Greece claims that between 1916-1923 the Greek Orthodox population then living in the eastern Black Sea region of Turkiye became the victim of a systematic policy of extermination by the Turkish authorities of the day and that those who were able to escape did so by taking refuge in Greece. On 24 February 1994, the Greek Parliament adopted “19 May” as a “Day for Commemorating the Turkish genocide against the Pontus Greeks”. But history and the facts are at odds with Greek claims and point unmistakably in another direction.


The term “Pontus” evolves from “Pont-Euxin”, which in ancient Greek denotes the Black Sea. The emergence of Hellenic influence in the Black Sea region can be traced back to the Ionnians who established Greek type city-states in Sinop and Trabzon in the VI. century B.C.. The Macedonian King of Philippe and his son, Alexander the Great, drove the Persians out of the South-East Black Sea Coasts and consolidated Greek influence in the region. Following the takeover of Istanbul by Catholic/Latin Europeans, the Byzantines living in Istanbul emigrated to the Eastern Black Sea region and founded the Kingdom of Pontus. Despite the fact that it was unable to maintain full and effective control over the region, the Pontus Kingdom managed to survive for some 250 years and later came under the domination of the Ottoman Empire in 1461 following the conquest of Istanbul by Fatih Sultan Mehmet.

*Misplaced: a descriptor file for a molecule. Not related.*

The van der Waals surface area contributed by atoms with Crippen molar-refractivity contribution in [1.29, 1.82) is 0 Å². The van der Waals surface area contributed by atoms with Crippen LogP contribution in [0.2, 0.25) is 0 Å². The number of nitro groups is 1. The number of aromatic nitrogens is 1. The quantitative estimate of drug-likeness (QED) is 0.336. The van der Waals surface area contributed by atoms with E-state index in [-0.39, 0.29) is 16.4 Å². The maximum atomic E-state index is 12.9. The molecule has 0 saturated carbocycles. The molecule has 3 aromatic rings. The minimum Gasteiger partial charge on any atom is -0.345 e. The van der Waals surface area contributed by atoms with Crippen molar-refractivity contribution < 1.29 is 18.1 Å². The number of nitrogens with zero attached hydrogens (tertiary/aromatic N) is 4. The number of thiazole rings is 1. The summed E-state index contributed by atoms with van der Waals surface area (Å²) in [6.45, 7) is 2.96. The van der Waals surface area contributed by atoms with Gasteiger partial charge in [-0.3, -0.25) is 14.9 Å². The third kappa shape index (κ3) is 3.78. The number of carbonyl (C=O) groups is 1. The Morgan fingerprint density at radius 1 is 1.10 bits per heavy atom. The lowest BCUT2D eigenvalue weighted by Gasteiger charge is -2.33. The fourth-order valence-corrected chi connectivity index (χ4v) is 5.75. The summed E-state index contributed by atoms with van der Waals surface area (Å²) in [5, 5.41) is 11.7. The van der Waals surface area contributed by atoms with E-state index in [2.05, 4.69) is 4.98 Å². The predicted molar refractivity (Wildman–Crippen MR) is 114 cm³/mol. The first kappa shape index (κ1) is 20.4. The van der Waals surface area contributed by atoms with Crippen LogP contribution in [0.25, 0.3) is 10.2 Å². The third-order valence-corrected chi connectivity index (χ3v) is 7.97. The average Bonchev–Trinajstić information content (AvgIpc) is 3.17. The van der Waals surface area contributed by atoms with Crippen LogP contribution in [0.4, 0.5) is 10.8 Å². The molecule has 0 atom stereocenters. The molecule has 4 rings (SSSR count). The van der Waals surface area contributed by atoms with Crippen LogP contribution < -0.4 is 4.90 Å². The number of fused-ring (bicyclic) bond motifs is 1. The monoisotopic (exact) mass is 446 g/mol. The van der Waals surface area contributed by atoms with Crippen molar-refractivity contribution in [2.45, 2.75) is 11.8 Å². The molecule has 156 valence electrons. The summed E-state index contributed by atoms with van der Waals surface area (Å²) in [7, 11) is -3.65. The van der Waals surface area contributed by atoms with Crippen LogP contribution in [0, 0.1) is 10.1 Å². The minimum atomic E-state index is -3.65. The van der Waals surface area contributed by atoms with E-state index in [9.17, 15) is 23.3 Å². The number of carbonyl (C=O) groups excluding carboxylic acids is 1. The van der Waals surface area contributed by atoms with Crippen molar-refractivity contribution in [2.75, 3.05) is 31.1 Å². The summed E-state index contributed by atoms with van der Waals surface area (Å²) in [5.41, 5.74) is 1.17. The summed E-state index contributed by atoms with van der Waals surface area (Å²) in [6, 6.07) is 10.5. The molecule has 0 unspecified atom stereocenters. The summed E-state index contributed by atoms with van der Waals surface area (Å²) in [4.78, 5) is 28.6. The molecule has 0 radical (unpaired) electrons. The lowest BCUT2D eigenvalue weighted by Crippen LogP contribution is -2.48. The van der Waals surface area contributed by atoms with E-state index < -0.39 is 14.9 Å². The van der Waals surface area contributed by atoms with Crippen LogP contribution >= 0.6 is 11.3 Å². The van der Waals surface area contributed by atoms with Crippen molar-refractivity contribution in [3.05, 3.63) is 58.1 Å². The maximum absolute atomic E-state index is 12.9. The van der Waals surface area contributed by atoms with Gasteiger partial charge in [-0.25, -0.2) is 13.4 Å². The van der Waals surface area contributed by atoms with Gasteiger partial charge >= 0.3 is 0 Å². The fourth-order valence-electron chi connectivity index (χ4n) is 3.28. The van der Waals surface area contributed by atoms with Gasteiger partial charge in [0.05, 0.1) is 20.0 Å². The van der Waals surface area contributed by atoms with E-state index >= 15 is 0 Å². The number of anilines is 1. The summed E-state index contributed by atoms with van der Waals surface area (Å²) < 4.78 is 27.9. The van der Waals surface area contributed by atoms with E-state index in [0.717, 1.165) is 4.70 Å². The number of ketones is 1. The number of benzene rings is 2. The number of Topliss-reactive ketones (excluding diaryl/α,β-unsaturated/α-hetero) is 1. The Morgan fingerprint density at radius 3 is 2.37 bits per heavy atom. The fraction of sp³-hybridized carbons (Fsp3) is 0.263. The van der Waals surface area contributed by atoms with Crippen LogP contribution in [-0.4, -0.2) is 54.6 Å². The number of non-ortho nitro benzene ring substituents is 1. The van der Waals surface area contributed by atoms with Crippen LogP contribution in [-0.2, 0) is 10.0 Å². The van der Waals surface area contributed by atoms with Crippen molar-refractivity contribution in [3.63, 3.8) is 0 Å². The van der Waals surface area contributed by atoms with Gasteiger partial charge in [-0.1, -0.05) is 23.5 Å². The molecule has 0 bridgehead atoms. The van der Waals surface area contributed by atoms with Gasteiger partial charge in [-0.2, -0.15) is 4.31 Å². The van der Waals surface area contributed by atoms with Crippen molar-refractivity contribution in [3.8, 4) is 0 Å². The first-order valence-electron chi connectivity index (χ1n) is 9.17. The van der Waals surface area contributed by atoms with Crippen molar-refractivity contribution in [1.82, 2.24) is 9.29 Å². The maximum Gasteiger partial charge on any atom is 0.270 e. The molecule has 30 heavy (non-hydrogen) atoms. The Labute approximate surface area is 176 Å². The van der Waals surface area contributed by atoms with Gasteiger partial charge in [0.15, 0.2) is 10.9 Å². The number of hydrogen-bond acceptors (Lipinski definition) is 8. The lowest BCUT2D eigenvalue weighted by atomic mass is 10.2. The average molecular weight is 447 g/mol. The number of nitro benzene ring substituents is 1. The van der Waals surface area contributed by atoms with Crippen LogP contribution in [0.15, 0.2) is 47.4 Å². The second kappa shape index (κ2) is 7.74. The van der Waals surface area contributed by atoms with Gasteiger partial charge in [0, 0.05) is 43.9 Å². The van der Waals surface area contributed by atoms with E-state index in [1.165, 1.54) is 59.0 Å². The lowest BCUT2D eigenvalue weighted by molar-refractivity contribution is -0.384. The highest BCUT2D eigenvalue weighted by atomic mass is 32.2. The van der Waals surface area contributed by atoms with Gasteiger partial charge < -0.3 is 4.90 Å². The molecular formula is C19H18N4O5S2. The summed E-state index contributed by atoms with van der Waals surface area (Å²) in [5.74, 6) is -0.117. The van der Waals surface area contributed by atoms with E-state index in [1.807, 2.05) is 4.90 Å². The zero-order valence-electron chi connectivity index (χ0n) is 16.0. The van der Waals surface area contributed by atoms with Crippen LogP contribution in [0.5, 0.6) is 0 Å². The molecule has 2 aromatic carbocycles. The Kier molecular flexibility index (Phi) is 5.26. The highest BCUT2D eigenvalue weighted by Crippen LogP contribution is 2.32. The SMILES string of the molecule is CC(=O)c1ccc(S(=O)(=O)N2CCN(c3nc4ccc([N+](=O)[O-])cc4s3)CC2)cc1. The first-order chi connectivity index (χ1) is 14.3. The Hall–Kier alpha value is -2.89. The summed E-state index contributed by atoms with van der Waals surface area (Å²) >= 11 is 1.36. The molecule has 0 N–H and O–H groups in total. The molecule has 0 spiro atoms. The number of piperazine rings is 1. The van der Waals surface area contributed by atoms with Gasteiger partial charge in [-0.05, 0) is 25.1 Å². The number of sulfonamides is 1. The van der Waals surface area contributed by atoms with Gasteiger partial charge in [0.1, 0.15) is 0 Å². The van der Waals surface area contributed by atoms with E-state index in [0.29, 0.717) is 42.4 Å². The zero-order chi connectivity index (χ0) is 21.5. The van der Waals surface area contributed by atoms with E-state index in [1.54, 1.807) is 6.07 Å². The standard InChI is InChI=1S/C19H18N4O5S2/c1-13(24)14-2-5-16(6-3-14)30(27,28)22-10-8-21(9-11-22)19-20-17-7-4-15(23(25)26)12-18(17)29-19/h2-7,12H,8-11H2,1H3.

Though formerly an element of simple folklore, the term “Pontus” appeared after the events in Cyprus in 1974, loaded with ideological content with the aim of fuelling hostile feelings towards Turkiye. It was contemplated by Greek policy-makers that the exploitation of the “Pontus” idea would help in their efforts to undermine the political and cultural principles on which the modern Turkish state stands and would also provide a pretext for forcing out members of the Turkish Minority from Western Thrace.

The Greek priority target is the destabilisation of the multi-cultural ethnic composition of Turkiye, presumably to be achieved by inciting micro-nationalist feelings. The aim is to challenge Turkiye’s territorial integrity.

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